"But I think beyond that we are talking about everyday living, I don't believe officers are compensated as well as they should be compensated, having said that though I don't think we get as much out of many police officers as we should. I think we must get to the situation or to the place where police officers feel that they can make a difference. I think to a certain extent some of them absolutely don't feel that. We must get to that place, and we are not going to get by shouting and threatening, that's not going to happen. We need to show that we are giving them some of the support system they need as much as the expectation from them."

"There are simple things; if you ever been to the Queen Street police station and walk into that yard it looks like a garbage pile, it's nasty; there are wrecked vehicles all over the place, some of them have been sitting there for 3-4 years. They don't have to be there, we need to find an appropriate way to remove that stuff to improve the facility. I look at senior police officers with their guts hanging out and I say that literally, out of shape, overweight, they inspire nobody. I think that's a problem in the BDF too, they inspire no one. They need to have a sense of discipline and practice that sense of discipline. We need to get a proper police gym and hold them accountable for their performance in particular the senior people who look like they have no discipline on how they consume food or personal attire. I think these are things, if they don't feel that way about themselves, then how can they expect anybody to feel that way about them? And it starts there."

Jules Vasquez
"Indeed it does start there but from my experience with officers at the middle level or lower level constables. It seems that there is a cancer at the core; I've seen that compound cleaned up before. Jorge Espat cleaned that up in the late 90's. I'm saying that the cancer....those are outward manifestations, but those are symptoms of a deeper problem."

Hon. Doug Singh
"Agreed, but if you don't deal with the symptoms along with addressing the problem, you are not going to go anywhere because some of it is going to return. In other words how you deal with a problem and I know you don't mean the storage of the vehicle I know you mean a whole internal attitude with respect with how the police operates."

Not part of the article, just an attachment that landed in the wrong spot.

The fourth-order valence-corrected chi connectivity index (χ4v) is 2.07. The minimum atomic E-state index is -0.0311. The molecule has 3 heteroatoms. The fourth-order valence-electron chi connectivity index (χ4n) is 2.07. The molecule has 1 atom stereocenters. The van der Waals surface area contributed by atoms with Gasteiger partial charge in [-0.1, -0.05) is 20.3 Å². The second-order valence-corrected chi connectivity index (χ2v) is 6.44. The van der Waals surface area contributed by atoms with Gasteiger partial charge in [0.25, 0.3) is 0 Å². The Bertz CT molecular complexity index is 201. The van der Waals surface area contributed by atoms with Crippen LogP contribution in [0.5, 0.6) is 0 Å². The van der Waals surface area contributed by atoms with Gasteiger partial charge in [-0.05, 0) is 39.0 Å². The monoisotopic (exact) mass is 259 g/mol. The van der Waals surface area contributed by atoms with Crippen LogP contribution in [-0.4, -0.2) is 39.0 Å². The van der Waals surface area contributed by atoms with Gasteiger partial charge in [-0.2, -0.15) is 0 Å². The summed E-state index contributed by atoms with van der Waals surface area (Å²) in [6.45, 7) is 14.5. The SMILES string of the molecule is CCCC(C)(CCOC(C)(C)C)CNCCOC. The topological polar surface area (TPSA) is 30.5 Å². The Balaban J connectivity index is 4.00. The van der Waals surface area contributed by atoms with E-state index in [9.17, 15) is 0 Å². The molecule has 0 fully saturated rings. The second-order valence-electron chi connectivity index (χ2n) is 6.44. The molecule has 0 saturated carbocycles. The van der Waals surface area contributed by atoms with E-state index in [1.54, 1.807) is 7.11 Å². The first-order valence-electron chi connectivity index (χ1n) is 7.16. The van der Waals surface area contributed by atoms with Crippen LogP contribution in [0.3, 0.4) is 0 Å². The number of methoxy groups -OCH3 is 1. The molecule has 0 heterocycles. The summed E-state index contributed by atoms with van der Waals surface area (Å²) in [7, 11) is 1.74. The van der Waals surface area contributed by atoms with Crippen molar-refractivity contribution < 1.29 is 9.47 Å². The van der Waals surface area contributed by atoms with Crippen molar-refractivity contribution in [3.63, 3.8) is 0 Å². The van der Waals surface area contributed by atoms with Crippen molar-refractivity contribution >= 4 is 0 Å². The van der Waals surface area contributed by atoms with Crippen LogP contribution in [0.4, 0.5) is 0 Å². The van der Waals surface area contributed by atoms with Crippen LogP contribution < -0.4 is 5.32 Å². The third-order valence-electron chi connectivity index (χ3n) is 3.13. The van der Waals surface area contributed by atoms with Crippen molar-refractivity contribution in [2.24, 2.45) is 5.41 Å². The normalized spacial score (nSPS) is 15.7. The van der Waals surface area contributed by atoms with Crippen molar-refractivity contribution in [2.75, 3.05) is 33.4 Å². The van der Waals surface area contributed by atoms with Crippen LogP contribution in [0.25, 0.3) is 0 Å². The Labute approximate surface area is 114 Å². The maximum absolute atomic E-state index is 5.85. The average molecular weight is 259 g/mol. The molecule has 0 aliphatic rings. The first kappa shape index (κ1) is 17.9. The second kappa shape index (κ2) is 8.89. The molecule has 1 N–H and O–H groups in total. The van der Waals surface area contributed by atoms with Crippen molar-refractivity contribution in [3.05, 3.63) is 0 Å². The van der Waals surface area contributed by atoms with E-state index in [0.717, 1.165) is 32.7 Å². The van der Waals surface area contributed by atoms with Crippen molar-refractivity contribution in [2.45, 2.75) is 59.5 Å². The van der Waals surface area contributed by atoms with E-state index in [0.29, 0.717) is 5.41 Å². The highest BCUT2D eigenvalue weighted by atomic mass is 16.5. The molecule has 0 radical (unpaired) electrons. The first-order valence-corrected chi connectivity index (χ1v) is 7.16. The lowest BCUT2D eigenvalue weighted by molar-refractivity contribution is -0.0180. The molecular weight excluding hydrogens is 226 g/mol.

In the next part of that interview which airs tomorrow, we'll ask Singh about the future of police commissioner Crispin Jeffries and the issue of public safety as well as rogue police activity...

Channel 7

Joined: Nov 2002
Posts: 2,538
Policemen too FAT�says Minister of Police

[Linked Image] As the crime wave in Belize City continues unabated and the streets run red with blood after almost daily murders and shooting, Belizeans wait anxiously for the rollout of Prime Minister Barrow's much lauded Operation Restore Belize which was presented with much fanfare and trademark Barrow glitz and glamour. The short lived Operation Jaguar was declared extinct a month ago and the city has once again become a warzone with residents rendered prisoners in their own homes. The Prime Minister has gone mute, but his Minister of Police certainly has not. In an interview with local media house Channel 7, Doug Singh revealed his solution to fighting crime in Belize.

According to Singh, who said absolutely nothing about Operation Restore Belize, his plan to reduce the violence in the city is simple. What the Police Department needs, the Minister said, is a gym where officers can get whipped into shape, particularly senior officers. The nation has acknowledged that crime is a monumental problem which will require a visionary and multi-pronged approach if there are to be any inroads made - but Doug Singh says that the problem is that Policemen are just too fat and sloppy. In the interview, he stated - "I look at senior police officers with their guts hanging out and I say that literally, out of shape, overweight, they inspire nobody�we need to get a proper police gym and hold them accountable for their performance, in particular the senior people who look like they have no discipline on how they consume food or personal attire."

While Belizeans may not have known what to expect from the new Minister of Police with regard to his plan to provide citizens with more security and attack crime on the streets, the attack on Police Officers' weight and attire was certainly not expected. While residents of the city await a comprehensive approach to deal with escalating crime and violence, the new Police Minister talks about fat Police Officers and officers who dress sloppy and the need for a new Police gym. What then of Operation Restore Belize which was to be spearheaded by this new and dynamic minister (or so said his boss Mr. Barrow)?

The interview with Mr. Singh proves what the Opposition and a majority of Belizeans have been claiming all along - the Prime Minister is not serious about fighting crime. Operation Restore Belize was only a publicity stunt which will yield nothing in the long run. Well maybe it will yield a new Police gym, but certainly no relief to residents who have been overwhelmed by crime.